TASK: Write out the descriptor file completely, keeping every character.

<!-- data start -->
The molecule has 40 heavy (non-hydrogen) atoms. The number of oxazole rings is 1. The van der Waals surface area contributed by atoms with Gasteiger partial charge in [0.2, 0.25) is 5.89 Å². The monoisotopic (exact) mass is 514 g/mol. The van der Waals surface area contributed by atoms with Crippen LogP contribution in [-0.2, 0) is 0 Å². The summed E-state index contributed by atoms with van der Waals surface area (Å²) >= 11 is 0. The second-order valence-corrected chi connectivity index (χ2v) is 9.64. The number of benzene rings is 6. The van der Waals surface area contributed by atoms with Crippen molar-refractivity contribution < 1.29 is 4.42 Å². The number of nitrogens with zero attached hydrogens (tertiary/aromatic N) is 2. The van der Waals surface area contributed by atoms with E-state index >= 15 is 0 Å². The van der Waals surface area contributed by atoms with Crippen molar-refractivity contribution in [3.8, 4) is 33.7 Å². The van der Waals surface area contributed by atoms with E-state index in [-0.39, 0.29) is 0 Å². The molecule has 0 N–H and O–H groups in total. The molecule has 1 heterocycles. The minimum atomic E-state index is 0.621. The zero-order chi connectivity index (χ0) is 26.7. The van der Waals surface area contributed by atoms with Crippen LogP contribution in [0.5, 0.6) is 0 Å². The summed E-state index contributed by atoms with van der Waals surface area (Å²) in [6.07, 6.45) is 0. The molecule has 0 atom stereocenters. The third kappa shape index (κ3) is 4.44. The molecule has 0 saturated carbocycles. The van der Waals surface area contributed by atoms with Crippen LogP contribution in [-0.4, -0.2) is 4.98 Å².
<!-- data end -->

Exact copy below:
The molecule has 40 heavy (non-hydrogen) atoms. The number of oxazole rings is 1. The van der Waals surface area contributed by atoms with Gasteiger partial charge in [0.2, 0.25) is 5.89 Å². The monoisotopic (exact) mass is 514 g/mol. The van der Waals surface area contributed by atoms with Crippen LogP contribution in [-0.2, 0) is 0 Å². The summed E-state index contributed by atoms with van der Waals surface area (Å²) >= 11 is 0. The second-order valence-corrected chi connectivity index (χ2v) is 9.64. The number of benzene rings is 6. The van der Waals surface area contributed by atoms with Crippen molar-refractivity contribution < 1.29 is 4.42 Å². The number of nitrogens with zero attached hydrogens (tertiary/aromatic N) is 2. The van der Waals surface area contributed by atoms with E-state index >= 15 is 0 Å². The van der Waals surface area contributed by atoms with Crippen molar-refractivity contribution in [3.8, 4) is 33.7 Å². The van der Waals surface area contributed by atoms with E-state index in [-0.39, 0.29) is 0 Å². The molecule has 0 N–H and O–H groups in total. The molecule has 1 heterocycles. The minimum atomic E-state index is 0.621. The zero-order chi connectivity index (χ0) is 26.7. The van der Waals surface area contributed by atoms with Crippen LogP contribution in [0.5, 0.6) is 0 Å². The summed E-state index contributed by atoms with van der Waals surface area (Å²) in [6.07, 6.45) is 0. The molecule has 0 atom stereocenters. The third kappa shape index (κ3) is 4.44. The molecule has 0 saturated carbocycles. The van der Waals surface area contributed by atoms with Crippen LogP contribution in [-0.4, -0.2) is 4.98 Å².